Packaging is an important aspect for all companies as it can prolong their product lifecycle. The returnable dunnage you choose...Read More
Simplified Guide to Create Engineering Prints
What's The Significance of Engineering Prints?
Engineering prints are required for all designs and they help aid the manufacturing building process. For this reason, it’s nearly impossible to build any sort of appliance just by providing an image with no dimensions, no list of materials and no directions. Once a design is created and approved by the customer after following all requirements and having provided innovative solutions, then a completion for an engineering print is commenced as a concept drawing is essential for the manufacturing process. The design engineering team will produce a concept print fully illustrating how the package is assembled. In essence, large assemblies will be broken down into smaller sub-assemblies to simplify the building process and all the items shall be identified with a numerical sequence system. A bill of materials list will be located in any engineering print created because it’s essential to any successful build. In summary, it illustrates all the materials utilized in the design following with all individual item dimensions, purchased items, quantities, and descriptions. After all the sheets are completed for the concept print with all the required information, then all the necessary sheets will be printed, approved and bundled into one comprehensive package for the manufacturing team.
Front Page Sheet Example
Shown below is an example of a front page on an engineering print for a better understanding. In the top right corner, the bill of material list shows all the individual parts and sub-assemblies required for this design. As shown on the right side, there are balloons that use a numerical sequence system (1, 2, 3, etc.) and they indicate where all the parts and sub-assemblies are located. The dimensions in each view illustrate the accurate sizes for determining the full packaging optimization. In conclusion, once this engineering print is complete, then it can be submitted for a prototype build.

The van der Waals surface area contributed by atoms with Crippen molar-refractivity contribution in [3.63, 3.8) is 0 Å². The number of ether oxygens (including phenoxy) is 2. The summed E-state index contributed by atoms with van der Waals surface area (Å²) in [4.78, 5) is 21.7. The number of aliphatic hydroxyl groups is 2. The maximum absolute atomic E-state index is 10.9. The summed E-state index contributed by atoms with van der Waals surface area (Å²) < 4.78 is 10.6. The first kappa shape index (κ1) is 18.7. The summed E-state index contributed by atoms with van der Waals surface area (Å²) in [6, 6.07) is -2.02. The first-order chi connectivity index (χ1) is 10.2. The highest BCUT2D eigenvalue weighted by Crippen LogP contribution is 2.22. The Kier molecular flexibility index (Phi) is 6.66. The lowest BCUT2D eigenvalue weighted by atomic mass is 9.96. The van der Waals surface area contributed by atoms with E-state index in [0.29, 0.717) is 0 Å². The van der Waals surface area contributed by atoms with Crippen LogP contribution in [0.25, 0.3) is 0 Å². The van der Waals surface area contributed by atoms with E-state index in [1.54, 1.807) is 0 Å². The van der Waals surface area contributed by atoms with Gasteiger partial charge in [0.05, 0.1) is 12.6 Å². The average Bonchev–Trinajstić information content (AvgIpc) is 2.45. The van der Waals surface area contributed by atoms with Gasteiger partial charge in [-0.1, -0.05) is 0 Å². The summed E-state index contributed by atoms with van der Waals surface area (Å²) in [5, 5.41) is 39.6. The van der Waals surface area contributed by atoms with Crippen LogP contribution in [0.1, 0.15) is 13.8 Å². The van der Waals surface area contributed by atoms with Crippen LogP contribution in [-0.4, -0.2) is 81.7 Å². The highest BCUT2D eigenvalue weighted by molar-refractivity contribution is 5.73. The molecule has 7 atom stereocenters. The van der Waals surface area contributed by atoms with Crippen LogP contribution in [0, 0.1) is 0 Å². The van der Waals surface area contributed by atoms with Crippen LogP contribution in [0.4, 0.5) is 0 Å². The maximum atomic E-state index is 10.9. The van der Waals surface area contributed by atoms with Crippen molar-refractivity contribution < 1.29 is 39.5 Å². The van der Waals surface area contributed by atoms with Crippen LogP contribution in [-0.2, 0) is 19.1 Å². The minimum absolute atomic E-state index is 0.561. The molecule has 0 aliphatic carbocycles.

Sub-Assembly Sheet Example
The following image is the base sub-assembly sheet for the base sub-assembly (balloon #1 in the previous image). These type of sheets are necessary to simplify the manufacturing process. After all, it’s a lot easier to read prints when all the dimensions and individual items are not crowded in one sheet. The bill of materials list on this sheet is more specific than the previous sheet. As can be seen, it clearly states the quantity required for each item and the full item description (item names like “HRS” hot rolled steel and “HSS” hollow structural section along with all sizes). Ultimately, all these items need to be ordered accordingly and processed for build. The raw materials typically don’t come to size, therefore, sizes need to be cut to length, flat sheets that require bending need to be formed, etc.